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WOOL PRICES LINKED TO THE WORLD ECONOMY

SHARE WOOL PRICES LINKED TO THE WORLD ECONOMY

The president of the 115,000-member American Sheep Industry said this week the industry is hoping for a calmer international scene to help the price of wool.

"The Eastern bloc in Europe, China and the rest of the world have to get their house in order economically before we can see an increase," Bill Schneemann said in an interview with United Press International.Schneemann, Big Lake, Texas, was in Salt Lake City for the Utah Wool Growers annual convention.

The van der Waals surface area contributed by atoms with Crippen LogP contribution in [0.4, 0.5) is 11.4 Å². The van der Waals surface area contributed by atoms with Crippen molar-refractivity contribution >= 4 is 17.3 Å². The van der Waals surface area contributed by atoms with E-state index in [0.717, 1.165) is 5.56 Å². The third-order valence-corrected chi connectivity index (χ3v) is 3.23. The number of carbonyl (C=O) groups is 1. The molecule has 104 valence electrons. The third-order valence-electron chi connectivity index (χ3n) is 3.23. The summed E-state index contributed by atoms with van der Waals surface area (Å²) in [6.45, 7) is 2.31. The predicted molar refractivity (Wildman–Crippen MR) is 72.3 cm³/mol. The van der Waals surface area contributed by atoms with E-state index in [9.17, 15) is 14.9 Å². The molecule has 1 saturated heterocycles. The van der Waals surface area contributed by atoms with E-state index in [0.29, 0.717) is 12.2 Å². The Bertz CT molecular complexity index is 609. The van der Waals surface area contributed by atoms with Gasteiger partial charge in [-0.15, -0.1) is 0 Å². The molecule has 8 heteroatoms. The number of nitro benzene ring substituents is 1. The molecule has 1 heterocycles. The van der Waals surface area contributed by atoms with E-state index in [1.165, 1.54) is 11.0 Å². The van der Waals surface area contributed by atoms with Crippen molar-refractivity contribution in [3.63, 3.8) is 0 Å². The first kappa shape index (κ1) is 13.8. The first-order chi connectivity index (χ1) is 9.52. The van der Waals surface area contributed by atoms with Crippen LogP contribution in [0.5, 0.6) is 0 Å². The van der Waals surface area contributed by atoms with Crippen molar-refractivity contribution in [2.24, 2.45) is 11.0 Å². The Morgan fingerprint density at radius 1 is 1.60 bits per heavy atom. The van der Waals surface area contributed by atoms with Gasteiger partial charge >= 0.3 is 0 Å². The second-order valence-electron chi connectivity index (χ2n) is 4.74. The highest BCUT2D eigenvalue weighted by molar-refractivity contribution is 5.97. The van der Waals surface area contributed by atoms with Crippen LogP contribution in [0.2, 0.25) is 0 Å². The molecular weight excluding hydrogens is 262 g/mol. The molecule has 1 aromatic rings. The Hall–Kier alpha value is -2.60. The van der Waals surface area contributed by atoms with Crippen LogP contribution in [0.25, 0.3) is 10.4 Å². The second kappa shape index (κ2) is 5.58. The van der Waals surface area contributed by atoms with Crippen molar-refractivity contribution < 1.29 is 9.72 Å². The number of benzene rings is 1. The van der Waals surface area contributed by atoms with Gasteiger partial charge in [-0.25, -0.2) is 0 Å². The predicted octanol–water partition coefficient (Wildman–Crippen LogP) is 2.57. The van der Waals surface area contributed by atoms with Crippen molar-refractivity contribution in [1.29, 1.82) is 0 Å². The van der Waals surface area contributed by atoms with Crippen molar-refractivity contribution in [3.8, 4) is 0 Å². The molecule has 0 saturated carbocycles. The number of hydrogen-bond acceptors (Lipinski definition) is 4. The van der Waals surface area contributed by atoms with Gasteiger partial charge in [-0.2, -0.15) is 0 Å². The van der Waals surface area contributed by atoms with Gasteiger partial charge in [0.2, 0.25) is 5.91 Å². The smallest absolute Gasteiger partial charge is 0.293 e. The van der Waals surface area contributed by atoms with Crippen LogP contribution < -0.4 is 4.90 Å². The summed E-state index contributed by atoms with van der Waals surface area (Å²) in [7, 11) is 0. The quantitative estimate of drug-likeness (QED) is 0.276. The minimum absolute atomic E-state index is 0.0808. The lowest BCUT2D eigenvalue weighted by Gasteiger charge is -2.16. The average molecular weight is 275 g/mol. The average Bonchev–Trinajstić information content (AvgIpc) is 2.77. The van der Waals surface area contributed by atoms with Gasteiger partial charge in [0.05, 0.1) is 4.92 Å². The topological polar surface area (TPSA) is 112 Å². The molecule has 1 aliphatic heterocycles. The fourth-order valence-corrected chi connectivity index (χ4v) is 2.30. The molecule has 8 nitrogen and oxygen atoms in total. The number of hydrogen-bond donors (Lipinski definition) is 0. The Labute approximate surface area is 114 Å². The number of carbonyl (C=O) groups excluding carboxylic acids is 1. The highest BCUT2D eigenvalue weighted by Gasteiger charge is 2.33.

He said since wool is traded as a world commodity, any unrest internationally and fluctuations in currency exchange rates affect producers all over the country.

Although he declined to "crystal ball-gaze" into the next decade, Schneemann predicted near-term lamb prices rising next year. He said, however, consumers should see little change.

"The typical lamb consumer doesn't seem to object to the price changes," he said. "They are loyal and inelastic and are going to eat lamb because it's a premium product."

Schneemann downplayed wool competition from natural and synthetic fibers, saying "people are tired of polyester, which is not as durable and stylish.

"As long as the economy is good in the United States and people are more fashion-conscious, they will continue to buy what I refer to as the `finer product.' "